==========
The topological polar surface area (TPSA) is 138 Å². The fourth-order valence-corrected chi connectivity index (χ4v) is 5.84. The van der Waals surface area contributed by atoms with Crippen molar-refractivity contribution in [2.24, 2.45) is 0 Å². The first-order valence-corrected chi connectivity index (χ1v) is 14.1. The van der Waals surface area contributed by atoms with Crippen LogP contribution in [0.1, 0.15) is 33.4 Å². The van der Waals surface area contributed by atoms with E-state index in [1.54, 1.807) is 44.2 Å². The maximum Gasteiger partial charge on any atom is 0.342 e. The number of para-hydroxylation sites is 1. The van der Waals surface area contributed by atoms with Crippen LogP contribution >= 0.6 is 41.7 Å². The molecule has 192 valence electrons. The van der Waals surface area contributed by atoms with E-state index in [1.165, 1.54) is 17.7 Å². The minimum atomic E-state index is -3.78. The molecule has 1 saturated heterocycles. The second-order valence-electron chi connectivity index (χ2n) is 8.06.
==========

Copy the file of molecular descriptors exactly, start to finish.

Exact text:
The topological polar surface area (TPSA) is 138 Å². The fourth-order valence-corrected chi connectivity index (χ4v) is 5.84. The van der Waals surface area contributed by atoms with Crippen molar-refractivity contribution in [2.24, 2.45) is 0 Å². The first-order valence-corrected chi connectivity index (χ1v) is 14.1. The van der Waals surface area contributed by atoms with Crippen LogP contribution in [0.1, 0.15) is 33.4 Å². The van der Waals surface area contributed by atoms with E-state index in [1.54, 1.807) is 44.2 Å². The maximum Gasteiger partial charge on any atom is 0.342 e. The number of para-hydroxylation sites is 1. The van der Waals surface area contributed by atoms with Crippen LogP contribution >= 0.6 is 41.7 Å². The molecule has 192 valence electrons. The van der Waals surface area contributed by atoms with E-state index in [1.165, 1.54) is 17.7 Å². The minimum atomic E-state index is -3.78. The molecule has 1 saturated heterocycles. The second-order valence-electron chi connectivity index (χ2n) is 8.06.